). Uncertainty in epitope motifs and nonoptimized epitopes can also lead to incorrect support of an association. There also exists a bias for subtype B among known epitopes (49
). Finally, compensatory mutations were not considered in the validation data set, and these can involve several amino acids or intermediate steps (16
). Thus, the associations with no validation support could have been novel epitopes, compensatory mutations, or false positives. For this reason, we did not exclude any of our significant associations based on lack of validation support.
Because we did not know the exact sequence of the transmitted strain from each of the infected individuals in our study, we relied on phylogenetic analyses to infer the evolutionary history of the viral populations. This inference may have introduced error into the analysis that was likely to bias the results toward the null hypothesis, producing false-negative associations. The length of the terminal branch (the average in our study was 0.047 mutations/site/generation) reflects the amount of evolution that has taken place since the most recent ancestor and may also reflect the amount of time in the transmission chain from the inferred ancestor to the terminal sequence. This time was estimated to be an average of 10 years, assuming a molecular clock, a rate of evolution of 2.5 × 10−5
), and a generation rate of 2 days (51
). This estimate is likely inflated due to recombination. Undetected transmission events may have happened during this time, leading to the potential increase in detection of false-positive results using MLF and parsimony. However, the branch lengths were taken into account in the MLL method, and this method was not found to be better or worse than MLF or parsimony, suggesting that the time elapsed from the most recent ancestor of each sequence did not adversely impact our ability to identify evolving sites within known epitopes.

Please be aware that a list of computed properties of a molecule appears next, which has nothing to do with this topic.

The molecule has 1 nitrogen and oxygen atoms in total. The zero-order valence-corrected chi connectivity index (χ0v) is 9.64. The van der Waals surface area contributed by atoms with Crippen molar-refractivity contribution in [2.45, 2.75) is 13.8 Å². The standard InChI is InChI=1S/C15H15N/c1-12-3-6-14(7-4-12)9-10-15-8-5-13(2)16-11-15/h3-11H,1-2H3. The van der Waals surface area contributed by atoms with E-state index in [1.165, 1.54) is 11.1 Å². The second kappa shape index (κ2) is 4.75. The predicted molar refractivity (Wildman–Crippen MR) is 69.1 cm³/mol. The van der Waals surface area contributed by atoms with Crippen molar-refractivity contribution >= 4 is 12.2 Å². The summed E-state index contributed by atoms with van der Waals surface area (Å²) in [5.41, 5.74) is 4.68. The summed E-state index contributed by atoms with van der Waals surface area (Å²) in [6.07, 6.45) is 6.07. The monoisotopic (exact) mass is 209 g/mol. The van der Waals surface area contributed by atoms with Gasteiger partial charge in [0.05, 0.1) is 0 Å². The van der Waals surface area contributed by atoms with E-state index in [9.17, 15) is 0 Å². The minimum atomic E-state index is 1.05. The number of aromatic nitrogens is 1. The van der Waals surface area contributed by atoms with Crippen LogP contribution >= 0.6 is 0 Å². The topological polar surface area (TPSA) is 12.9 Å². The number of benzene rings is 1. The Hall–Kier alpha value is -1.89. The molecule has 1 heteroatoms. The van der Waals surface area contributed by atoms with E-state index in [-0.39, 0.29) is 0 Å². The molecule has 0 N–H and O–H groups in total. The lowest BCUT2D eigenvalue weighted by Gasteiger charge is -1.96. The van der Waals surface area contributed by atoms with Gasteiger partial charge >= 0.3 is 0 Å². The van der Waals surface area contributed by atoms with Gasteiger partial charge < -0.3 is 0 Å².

In summary, we have been able to identify HIV-1 amino acids that evolve in response to HLA-mediated cellular immunity among a South African population primarily infected with subtype C, including seven susceptible residues, escape from which was associated with lower viral loads. Moreover, we have provided a ranking of proteins based on the fitness cost of immune escape and, based on this ranking, recommend the inclusion of Gag, Vpr, and Rev as vaccine components. Our analysis also showed the importance of HLA-B and HLA-C in driving HIV-1 evolution. The information from this study can be used to design follow-up analyses to characterize CTL epitopes and viral fitness for consideration in a CTL-based vaccine. Although this study does not prove that an effective CTL-based vaccine is achievable, it provides encouragement for future research in this area.